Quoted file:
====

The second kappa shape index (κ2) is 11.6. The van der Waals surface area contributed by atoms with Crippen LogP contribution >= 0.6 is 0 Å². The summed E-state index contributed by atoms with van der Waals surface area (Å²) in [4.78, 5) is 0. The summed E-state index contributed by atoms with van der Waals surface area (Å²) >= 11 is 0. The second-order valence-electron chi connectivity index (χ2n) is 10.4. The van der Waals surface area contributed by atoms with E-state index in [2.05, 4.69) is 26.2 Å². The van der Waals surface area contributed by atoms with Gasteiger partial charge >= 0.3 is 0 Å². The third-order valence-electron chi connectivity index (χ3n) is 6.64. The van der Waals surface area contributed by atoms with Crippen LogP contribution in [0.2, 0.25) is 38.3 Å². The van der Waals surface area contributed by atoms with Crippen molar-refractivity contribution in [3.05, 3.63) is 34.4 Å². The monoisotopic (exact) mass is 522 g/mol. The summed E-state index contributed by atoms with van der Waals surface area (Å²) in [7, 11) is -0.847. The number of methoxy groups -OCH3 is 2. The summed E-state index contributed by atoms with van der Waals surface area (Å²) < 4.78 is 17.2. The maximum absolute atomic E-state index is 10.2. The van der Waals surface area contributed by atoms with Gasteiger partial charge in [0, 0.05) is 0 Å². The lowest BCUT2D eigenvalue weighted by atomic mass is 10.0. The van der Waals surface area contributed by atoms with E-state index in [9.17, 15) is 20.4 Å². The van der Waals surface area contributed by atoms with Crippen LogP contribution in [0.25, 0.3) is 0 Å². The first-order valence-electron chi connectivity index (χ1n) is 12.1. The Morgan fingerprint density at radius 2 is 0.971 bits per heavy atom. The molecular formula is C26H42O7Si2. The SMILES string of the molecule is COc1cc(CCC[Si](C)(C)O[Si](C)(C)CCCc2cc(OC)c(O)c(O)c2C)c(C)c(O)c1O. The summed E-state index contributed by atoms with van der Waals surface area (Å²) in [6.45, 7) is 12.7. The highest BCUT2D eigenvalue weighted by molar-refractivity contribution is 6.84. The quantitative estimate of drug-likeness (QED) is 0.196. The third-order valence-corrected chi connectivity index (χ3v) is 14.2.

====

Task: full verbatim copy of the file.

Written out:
The second kappa shape index (κ2) is 11.6. The van der Waals surface area contributed by atoms with Crippen LogP contribution >= 0.6 is 0 Å². The summed E-state index contributed by atoms with van der Waals surface area (Å²) in [4.78, 5) is 0. The summed E-state index contributed by atoms with van der Waals surface area (Å²) >= 11 is 0. The second-order valence-electron chi connectivity index (χ2n) is 10.4. The van der Waals surface area contributed by atoms with E-state index in [2.05, 4.69) is 26.2 Å². The van der Waals surface area contributed by atoms with Gasteiger partial charge >= 0.3 is 0 Å². The third-order valence-electron chi connectivity index (χ3n) is 6.64. The van der Waals surface area contributed by atoms with Crippen LogP contribution in [0.2, 0.25) is 38.3 Å². The van der Waals surface area contributed by atoms with Crippen molar-refractivity contribution in [3.05, 3.63) is 34.4 Å². The monoisotopic (exact) mass is 522 g/mol. The summed E-state index contributed by atoms with van der Waals surface area (Å²) in [7, 11) is -0.847. The number of methoxy groups -OCH3 is 2. The summed E-state index contributed by atoms with van der Waals surface area (Å²) < 4.78 is 17.2. The maximum absolute atomic E-state index is 10.2. The van der Waals surface area contributed by atoms with Gasteiger partial charge in [0, 0.05) is 0 Å². The lowest BCUT2D eigenvalue weighted by atomic mass is 10.0. The van der Waals surface area contributed by atoms with E-state index in [9.17, 15) is 20.4 Å². The van der Waals surface area contributed by atoms with Crippen LogP contribution in [0.25, 0.3) is 0 Å². The first-order valence-electron chi connectivity index (χ1n) is 12.1. The Morgan fingerprint density at radius 2 is 0.971 bits per heavy atom. The molecular formula is C26H42O7Si2. The SMILES string of the molecule is COc1cc(CCC[Si](C)(C)O[Si](C)(C)CCCc2cc(OC)c(O)c(O)c2C)c(C)c(O)c1O. The summed E-state index contributed by atoms with van der Waals surface area (Å²) in [6.45, 7) is 12.7. The highest BCUT2D eigenvalue weighted by molar-refractivity contribution is 6.84. The quantitative estimate of drug-likeness (QED) is 0.196. The third-order valence-corrected chi connectivity index (χ3v) is 14.2.